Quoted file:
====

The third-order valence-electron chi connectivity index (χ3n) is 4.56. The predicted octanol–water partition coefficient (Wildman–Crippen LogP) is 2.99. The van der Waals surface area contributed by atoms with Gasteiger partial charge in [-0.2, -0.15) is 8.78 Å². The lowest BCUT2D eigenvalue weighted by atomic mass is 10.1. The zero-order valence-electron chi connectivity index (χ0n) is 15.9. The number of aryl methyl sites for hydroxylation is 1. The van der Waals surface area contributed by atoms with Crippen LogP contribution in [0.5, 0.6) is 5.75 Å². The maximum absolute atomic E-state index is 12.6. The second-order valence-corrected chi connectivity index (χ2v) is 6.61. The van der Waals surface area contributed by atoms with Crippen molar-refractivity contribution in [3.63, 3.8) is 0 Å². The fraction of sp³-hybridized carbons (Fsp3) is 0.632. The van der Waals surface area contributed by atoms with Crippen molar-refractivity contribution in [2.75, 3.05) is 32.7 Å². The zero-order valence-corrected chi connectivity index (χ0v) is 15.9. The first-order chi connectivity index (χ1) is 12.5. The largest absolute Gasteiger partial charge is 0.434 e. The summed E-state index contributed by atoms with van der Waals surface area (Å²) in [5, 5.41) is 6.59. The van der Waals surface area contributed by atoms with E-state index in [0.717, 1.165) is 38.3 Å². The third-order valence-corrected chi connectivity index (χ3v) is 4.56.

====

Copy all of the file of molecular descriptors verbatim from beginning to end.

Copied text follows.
The third-order valence-electron chi connectivity index (χ3n) is 4.56. The predicted octanol–water partition coefficient (Wildman–Crippen LogP) is 2.99. The van der Waals surface area contributed by atoms with Gasteiger partial charge in [-0.2, -0.15) is 8.78 Å². The lowest BCUT2D eigenvalue weighted by atomic mass is 10.1. The zero-order valence-electron chi connectivity index (χ0n) is 15.9. The number of aryl methyl sites for hydroxylation is 1. The van der Waals surface area contributed by atoms with Crippen LogP contribution in [0.5, 0.6) is 5.75 Å². The maximum absolute atomic E-state index is 12.6. The second-order valence-corrected chi connectivity index (χ2v) is 6.61. The van der Waals surface area contributed by atoms with Crippen molar-refractivity contribution in [3.63, 3.8) is 0 Å². The fraction of sp³-hybridized carbons (Fsp3) is 0.632. The van der Waals surface area contributed by atoms with Crippen molar-refractivity contribution in [2.75, 3.05) is 32.7 Å². The zero-order valence-corrected chi connectivity index (χ0v) is 15.9. The first-order chi connectivity index (χ1) is 12.5. The largest absolute Gasteiger partial charge is 0.434 e. The summed E-state index contributed by atoms with van der Waals surface area (Å²) in [5, 5.41) is 6.59. The van der Waals surface area contributed by atoms with E-state index in [0.717, 1.165) is 38.3 Å². The third-order valence-corrected chi connectivity index (χ3v) is 4.56.